Driving back into town I was greeted by boats on the highway and trees snapped into kindling. Power lines hung everywhere like ropey cobwebs between the buildings. Evacuees like myself rolled back into town, rubber necking and swerving around debris. Finding our house intact was cause for celebration and thankful prayers.
It wasn't before long, however, before we began wondering why we had hurried back. There was no power, no stores and no gas. Stocked cupboards look anemic when you start anticipating a month coming out of them. A full tank of gas isn't much when there's no more gas to add. Electricity is what I missed the least, except for my coffeemaker and my computer.
Some people banded together in this time of crisis - they watched each others children, shared ice and had giant cookouts with all the meat that was going to spoil otherwise. Those that had generators shared fridge space. Those with gas stoves shared cooking time. The period of difficulty turned into a time of bonding that turned some neighbors into family.
Unfortunately, crisis also brings out the worst in people. A man ran over another with his car in a gas line. Another was shot. Thieves were going into open garages in broad daylight to run off with bicycles. People were reporting that their tanks had been siphoned while they slept.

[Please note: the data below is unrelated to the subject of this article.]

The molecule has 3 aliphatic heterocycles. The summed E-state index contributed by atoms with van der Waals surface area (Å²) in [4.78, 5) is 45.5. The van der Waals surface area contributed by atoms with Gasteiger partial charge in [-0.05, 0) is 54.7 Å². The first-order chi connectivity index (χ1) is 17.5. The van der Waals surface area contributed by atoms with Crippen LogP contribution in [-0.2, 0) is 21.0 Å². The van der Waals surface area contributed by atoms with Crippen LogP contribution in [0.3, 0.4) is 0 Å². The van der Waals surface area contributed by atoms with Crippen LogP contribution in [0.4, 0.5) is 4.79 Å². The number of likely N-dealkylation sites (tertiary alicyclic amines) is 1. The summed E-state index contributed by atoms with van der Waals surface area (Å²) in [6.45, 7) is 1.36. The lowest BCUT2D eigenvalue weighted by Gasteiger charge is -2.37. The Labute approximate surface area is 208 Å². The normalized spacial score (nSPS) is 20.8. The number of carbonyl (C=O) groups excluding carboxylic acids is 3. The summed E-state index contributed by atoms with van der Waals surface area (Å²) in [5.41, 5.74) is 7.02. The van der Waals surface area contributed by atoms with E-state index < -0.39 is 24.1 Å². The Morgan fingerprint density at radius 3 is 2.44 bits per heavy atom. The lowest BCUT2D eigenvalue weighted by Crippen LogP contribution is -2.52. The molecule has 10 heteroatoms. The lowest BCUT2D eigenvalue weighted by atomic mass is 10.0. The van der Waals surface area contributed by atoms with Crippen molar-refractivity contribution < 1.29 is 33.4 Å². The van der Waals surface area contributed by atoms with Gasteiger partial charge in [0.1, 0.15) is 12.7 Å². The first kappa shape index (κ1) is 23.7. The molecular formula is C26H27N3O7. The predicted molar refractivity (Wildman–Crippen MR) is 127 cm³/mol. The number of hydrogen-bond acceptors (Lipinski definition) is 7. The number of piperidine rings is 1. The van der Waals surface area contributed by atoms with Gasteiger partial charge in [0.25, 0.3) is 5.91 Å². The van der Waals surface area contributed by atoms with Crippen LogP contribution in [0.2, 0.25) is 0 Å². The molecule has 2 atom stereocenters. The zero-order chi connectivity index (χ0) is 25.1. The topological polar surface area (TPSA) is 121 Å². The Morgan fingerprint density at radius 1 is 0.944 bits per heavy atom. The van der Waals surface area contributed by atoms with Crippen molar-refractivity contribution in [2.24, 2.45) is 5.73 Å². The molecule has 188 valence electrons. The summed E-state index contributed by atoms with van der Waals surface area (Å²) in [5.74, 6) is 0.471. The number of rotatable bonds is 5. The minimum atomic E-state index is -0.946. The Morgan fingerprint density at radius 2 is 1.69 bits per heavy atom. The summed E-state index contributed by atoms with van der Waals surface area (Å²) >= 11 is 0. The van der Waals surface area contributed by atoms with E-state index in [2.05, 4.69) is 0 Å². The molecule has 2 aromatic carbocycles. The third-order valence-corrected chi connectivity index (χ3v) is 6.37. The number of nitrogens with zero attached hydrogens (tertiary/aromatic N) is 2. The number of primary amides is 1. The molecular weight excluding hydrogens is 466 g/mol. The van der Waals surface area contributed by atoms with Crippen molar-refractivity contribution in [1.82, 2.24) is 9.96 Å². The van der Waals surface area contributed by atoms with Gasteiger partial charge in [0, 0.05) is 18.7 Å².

It took a week or so, but power was restored, the gas stations could accept fuel deliveries again and the grocery stores opened back up. Normal life returned, but here on the gulf coast we had had a wake up call that some took to heart while others struggled to decipher what had happened and forget. One thing we all learned: money really can't buy everything if there is nothing to buy.
A few months later I had a conversation that summed it up for me. In reminiscing about life after the hurricane a man told me how in the worst hit area there had literally been no food for a week. All the beach houses had been washed out by the storm, furnishings and edibles replaced or buried by tons of sand. He said that people wandered around with wads of money looking for food they could by. "No doubt about it," he told me. "The richest man on the island was whoever had a sandwich."
In survivor economics a dollar is just a piece of paper that doesn't even make good fire starter. Real wealth is tangible - food, shelter, water and protection. Those that could provide these things found themselves literally blown to the top of the heap by the storm until regular life as we know it returned. The rest of us soon went on with business as usual, but a little wiser and with an understanding of how little a weeks worth of food really is.